Advertisment for Craven 'A' cigarettes featuring Stanley Matthews, Europe, 1952
“The cigarette for me” says “football genius” Stanley Matthews in this 1952 advert from Picturegoer magazine. The use of sporting figures, as well as glamorous stars from the stage and screen, in cigarette advertising had become commonplace by this time. However, after the link between smoking and poor health was definitively made in the 1950s – and popularly accepted in the following years – such advertising swiftly declined. The Craven ‘A’ brand was enduringly popular. With it’s cork tip, but no filter, one of its most unlikely claims was that it was “kind to your throat”. Stanley Matthews is one of English football’s greatest ever players. In a professional career lasting over thirty years, he played for his country more than fifty times. He was also the pivotal figure in one of the sport’s most memorable games – the 1953 F.A. Cup final, often referred to simply as ‘the Matthews final’. Vegetarian and teetotal, Matthews was criticised for advertising cigarettes, but he was still playing at the highest level aged 50. The oldest man to ever play in England's top division.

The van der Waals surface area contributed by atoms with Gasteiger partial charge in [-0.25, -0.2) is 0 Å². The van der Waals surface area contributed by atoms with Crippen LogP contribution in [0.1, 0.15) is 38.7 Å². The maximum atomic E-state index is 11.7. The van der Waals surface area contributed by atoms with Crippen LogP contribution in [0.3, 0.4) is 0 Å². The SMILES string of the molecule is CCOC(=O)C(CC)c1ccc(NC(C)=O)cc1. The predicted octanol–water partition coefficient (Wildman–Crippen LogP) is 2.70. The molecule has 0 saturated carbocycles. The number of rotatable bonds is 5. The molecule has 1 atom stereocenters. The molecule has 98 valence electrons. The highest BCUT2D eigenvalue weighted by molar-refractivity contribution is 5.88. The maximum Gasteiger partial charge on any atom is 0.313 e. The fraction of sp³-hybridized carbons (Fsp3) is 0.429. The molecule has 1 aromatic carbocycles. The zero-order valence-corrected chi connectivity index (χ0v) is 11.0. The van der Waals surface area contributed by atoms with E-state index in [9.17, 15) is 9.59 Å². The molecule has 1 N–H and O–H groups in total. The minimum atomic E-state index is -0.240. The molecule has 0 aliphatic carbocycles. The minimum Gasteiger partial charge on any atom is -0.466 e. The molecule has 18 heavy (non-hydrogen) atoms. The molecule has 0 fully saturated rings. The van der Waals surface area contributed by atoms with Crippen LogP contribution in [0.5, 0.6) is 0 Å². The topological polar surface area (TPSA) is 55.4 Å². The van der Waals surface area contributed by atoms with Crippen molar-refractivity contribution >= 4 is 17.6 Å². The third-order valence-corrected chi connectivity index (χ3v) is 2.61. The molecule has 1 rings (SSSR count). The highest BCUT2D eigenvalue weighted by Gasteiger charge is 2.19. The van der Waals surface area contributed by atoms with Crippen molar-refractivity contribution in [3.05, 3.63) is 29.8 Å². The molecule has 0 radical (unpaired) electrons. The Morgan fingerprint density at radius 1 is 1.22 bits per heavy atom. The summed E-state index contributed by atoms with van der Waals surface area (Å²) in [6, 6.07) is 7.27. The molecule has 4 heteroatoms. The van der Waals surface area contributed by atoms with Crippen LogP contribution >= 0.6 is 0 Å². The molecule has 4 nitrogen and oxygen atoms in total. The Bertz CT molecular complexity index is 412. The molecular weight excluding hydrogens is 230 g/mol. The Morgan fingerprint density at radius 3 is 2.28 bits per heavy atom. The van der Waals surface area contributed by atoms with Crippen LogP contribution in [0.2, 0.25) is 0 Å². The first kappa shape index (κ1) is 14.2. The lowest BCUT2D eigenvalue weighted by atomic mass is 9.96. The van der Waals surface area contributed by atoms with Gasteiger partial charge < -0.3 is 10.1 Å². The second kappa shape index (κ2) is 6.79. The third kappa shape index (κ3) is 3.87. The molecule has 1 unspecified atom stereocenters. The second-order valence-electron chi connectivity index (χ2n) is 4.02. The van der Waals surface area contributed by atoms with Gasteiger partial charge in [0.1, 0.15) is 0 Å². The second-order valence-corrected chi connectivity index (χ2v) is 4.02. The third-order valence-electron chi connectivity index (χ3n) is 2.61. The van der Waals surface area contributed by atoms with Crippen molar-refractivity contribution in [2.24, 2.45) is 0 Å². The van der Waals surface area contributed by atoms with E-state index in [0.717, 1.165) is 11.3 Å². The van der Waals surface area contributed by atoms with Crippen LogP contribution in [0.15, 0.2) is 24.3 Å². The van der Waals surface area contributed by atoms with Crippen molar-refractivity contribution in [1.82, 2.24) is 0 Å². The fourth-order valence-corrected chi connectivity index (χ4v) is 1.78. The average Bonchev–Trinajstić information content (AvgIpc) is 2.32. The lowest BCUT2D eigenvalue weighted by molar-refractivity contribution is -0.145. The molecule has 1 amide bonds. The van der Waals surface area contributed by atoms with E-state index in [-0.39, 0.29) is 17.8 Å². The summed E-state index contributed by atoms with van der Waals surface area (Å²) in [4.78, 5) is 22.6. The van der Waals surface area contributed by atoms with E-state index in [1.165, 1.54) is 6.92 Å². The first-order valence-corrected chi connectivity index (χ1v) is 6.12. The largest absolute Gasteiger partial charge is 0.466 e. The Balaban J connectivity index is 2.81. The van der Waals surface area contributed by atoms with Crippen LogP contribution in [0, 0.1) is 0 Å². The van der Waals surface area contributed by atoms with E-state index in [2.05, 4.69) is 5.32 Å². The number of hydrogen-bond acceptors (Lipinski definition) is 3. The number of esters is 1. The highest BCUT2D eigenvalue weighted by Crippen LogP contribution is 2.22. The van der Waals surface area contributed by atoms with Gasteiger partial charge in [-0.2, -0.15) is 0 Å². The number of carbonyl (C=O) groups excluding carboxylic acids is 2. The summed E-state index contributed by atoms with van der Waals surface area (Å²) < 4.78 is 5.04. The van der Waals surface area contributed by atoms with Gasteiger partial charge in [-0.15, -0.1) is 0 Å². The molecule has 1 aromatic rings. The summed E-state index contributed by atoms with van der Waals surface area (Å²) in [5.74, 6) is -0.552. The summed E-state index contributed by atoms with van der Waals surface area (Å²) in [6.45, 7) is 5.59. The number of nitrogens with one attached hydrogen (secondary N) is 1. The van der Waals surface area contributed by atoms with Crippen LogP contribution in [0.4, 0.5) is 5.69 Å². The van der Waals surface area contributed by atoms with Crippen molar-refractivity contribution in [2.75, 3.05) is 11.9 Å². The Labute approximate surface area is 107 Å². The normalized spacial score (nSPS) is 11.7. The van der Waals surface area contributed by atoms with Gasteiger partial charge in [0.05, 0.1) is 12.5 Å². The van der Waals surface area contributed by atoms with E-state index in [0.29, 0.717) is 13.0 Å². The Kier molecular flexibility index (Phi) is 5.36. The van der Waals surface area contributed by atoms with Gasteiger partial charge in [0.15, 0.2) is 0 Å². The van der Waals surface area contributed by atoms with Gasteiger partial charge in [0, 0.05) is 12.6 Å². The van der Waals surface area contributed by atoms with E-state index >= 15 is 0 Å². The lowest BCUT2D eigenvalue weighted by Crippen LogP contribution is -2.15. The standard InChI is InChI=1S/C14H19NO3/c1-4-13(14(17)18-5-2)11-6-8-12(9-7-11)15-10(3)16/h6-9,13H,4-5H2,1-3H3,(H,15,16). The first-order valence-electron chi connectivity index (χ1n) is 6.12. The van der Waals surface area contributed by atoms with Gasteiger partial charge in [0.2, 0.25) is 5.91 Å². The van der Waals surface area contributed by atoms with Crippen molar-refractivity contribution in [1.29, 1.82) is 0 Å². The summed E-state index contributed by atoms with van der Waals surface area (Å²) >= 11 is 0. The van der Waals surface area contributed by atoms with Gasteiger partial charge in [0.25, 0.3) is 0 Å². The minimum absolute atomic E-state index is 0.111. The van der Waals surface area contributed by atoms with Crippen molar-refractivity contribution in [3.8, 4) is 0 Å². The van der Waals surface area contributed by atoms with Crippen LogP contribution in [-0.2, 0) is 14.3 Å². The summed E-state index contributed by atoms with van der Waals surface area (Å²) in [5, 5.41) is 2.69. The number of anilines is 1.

Related Themes and Topics
There are 586 related objects. View all related objects
A public notice or announcement especially one advertising goods or services in newspapers, on posters, or in broadcasts
A practice where a substance, most commonly tobacco is burned and the smoke inhaled. It is currently practiced by over one billion people worldwide (2008)